You know what I call your 22 year old nephew in terms of this exchange we’re having? A big fat ANECDOTE. They ought to come up with a new word for people who pass that off as evidence of some sort of trend — an anecdolt. Compelling evidence Jim, not so much. Especially if you’re saying that his behavior is an early instance of what will be a complete reversal of trends which is absurd and even you’d have to admit that, I’d hope, if you gave it a little more thought. A curious thing that you’d go into his email, but that’s your business.

    Never a member of any debate club, perhaps a calling I missed, but before you go do whatever it is you do please, as a favor, explain this used car salesman remark. Haven’t heard that insult before, want to know what precipitated your saying it. If you think I’m in this for post counts I’ll even come up with a way to either clock all of our post counts and our article post counts or subtract one or fifty from my stack, whatever you want, just give me an answer. Also I’m awfully curious what you’re helping users out with.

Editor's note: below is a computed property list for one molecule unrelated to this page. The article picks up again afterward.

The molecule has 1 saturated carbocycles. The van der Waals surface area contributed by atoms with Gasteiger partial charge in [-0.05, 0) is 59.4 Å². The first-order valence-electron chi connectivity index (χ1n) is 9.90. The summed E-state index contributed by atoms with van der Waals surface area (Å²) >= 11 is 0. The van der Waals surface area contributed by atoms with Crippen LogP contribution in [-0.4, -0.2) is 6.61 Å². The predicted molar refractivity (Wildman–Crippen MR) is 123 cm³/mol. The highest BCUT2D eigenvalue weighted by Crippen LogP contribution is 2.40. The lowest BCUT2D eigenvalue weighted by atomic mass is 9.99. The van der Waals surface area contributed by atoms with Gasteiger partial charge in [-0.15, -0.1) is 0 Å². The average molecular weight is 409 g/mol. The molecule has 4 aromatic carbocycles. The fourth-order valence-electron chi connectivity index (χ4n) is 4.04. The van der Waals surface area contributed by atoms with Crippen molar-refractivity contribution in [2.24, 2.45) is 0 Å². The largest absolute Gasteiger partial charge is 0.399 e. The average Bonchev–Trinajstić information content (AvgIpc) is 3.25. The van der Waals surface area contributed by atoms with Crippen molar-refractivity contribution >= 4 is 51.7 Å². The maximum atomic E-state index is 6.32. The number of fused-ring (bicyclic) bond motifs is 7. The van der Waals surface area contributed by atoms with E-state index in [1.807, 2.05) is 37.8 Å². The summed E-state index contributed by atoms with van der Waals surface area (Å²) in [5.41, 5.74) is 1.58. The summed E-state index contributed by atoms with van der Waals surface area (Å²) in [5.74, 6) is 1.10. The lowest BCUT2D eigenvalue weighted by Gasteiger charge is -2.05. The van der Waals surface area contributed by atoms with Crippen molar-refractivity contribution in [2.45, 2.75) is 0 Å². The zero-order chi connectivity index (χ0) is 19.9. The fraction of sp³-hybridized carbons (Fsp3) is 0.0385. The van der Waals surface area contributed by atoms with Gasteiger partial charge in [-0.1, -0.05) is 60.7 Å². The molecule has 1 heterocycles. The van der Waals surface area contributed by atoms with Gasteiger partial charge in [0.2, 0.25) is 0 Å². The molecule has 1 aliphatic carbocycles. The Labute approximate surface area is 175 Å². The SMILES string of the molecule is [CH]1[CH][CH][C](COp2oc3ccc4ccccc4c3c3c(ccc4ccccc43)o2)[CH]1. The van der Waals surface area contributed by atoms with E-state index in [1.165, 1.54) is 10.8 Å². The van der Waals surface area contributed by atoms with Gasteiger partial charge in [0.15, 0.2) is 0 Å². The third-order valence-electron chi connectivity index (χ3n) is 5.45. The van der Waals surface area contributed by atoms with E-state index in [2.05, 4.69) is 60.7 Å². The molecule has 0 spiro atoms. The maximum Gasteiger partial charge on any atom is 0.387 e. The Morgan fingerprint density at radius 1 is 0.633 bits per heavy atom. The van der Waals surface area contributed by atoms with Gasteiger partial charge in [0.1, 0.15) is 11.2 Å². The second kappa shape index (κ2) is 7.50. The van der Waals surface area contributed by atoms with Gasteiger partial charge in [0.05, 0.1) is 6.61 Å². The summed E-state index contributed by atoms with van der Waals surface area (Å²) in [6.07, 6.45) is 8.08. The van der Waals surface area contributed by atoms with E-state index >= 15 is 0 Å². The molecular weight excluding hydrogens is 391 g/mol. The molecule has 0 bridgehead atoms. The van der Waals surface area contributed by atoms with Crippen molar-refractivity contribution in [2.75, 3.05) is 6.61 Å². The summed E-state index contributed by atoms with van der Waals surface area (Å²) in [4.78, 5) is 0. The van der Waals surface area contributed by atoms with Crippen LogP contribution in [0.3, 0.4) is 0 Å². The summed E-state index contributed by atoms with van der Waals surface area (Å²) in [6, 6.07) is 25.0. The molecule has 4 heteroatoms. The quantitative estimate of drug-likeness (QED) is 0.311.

Don’t give me that have a nice day shit at 9pm.

    If you’d just like to drop this completely, let’s put money on it: In X years from now, these trends will have reversed. For fifty bucks, you set X wherever the hell you want so long as it’s five years prior to the expectancy of your natural death, obviously we know which side we’re on. Any interest? If not, maybe your son would like this action?

  8. Those of us who have e-mail disabled on our phones, and who use SMS often, should choose which option in the poll? The sixth choice seems to be the only one from which I couldn’t positively exclude myself. =)

    I do, in fact, have my e-mail accounts set up on my phone, for when I need emergency access; but that’s only–at most–once a month. I much prefer to use my laptop to access my e-mail.